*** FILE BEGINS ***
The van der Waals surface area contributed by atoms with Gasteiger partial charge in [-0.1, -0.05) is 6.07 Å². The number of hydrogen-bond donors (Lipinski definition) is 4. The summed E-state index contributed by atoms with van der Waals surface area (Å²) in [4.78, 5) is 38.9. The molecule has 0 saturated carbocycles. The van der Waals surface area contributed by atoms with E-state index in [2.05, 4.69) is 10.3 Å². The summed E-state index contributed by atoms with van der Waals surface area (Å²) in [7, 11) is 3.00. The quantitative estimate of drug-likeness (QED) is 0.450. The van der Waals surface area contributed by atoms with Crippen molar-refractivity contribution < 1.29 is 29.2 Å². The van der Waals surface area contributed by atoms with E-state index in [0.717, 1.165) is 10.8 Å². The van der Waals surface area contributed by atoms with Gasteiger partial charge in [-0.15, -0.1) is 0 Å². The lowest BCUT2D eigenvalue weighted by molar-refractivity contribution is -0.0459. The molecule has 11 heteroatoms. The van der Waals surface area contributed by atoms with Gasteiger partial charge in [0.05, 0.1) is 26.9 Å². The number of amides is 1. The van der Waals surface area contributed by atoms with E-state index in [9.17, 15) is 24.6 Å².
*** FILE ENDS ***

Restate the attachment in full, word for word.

The van der Waals surface area contributed by atoms with Gasteiger partial charge in [-0.1, -0.05) is 6.07 Å². The number of hydrogen-bond donors (Lipinski definition) is 4. The summed E-state index contributed by atoms with van der Waals surface area (Å²) in [4.78, 5) is 38.9. The molecule has 0 saturated carbocycles. The van der Waals surface area contributed by atoms with E-state index in [2.05, 4.69) is 10.3 Å². The summed E-state index contributed by atoms with van der Waals surface area (Å²) in [7, 11) is 3.00. The quantitative estimate of drug-likeness (QED) is 0.450. The van der Waals surface area contributed by atoms with Crippen molar-refractivity contribution < 1.29 is 29.2 Å². The van der Waals surface area contributed by atoms with E-state index in [0.717, 1.165) is 10.8 Å². The van der Waals surface area contributed by atoms with Gasteiger partial charge in [-0.15, -0.1) is 0 Å². The lowest BCUT2D eigenvalue weighted by molar-refractivity contribution is -0.0459. The molecule has 11 heteroatoms. The van der Waals surface area contributed by atoms with Gasteiger partial charge in [0.05, 0.1) is 26.9 Å². The number of amides is 1. The van der Waals surface area contributed by atoms with E-state index in [9.17, 15) is 24.6 Å².